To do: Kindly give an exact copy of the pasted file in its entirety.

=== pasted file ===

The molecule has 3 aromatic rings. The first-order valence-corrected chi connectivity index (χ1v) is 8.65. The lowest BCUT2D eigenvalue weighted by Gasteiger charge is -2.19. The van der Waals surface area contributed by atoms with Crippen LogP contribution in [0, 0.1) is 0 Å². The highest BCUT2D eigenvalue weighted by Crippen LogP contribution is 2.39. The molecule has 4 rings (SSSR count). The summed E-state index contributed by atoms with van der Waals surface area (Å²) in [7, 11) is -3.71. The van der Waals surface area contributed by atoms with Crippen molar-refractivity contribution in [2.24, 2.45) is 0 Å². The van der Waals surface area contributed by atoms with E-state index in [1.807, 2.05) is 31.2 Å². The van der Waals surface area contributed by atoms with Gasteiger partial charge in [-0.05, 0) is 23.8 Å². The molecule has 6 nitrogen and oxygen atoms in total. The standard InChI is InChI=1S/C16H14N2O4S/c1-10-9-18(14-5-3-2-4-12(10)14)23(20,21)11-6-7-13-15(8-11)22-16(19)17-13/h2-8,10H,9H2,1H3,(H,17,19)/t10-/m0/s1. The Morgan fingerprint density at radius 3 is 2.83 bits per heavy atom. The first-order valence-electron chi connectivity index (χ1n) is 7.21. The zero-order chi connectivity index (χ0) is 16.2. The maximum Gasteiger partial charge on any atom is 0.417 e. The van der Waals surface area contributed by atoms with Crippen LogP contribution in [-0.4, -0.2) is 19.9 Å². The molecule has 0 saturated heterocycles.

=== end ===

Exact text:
The molecule has 3 aromatic rings. The first-order valence-corrected chi connectivity index (χ1v) is 8.65. The lowest BCUT2D eigenvalue weighted by Gasteiger charge is -2.19. The van der Waals surface area contributed by atoms with Crippen LogP contribution in [0, 0.1) is 0 Å². The highest BCUT2D eigenvalue weighted by Crippen LogP contribution is 2.39. The molecule has 4 rings (SSSR count). The summed E-state index contributed by atoms with van der Waals surface area (Å²) in [7, 11) is -3.71. The van der Waals surface area contributed by atoms with Crippen molar-refractivity contribution in [2.24, 2.45) is 0 Å². The van der Waals surface area contributed by atoms with E-state index in [1.807, 2.05) is 31.2 Å². The van der Waals surface area contributed by atoms with Gasteiger partial charge in [-0.05, 0) is 23.8 Å². The molecule has 6 nitrogen and oxygen atoms in total. The standard InChI is InChI=1S/C16H14N2O4S/c1-10-9-18(14-5-3-2-4-12(10)14)23(20,21)11-6-7-13-15(8-11)22-16(19)17-13/h2-8,10H,9H2,1H3,(H,17,19)/t10-/m0/s1. The Morgan fingerprint density at radius 3 is 2.83 bits per heavy atom. The first-order valence-electron chi connectivity index (χ1n) is 7.21. The zero-order chi connectivity index (χ0) is 16.2. The maximum Gasteiger partial charge on any atom is 0.417 e. The van der Waals surface area contributed by atoms with Crippen LogP contribution in [-0.4, -0.2) is 19.9 Å². The molecule has 0 saturated heterocycles.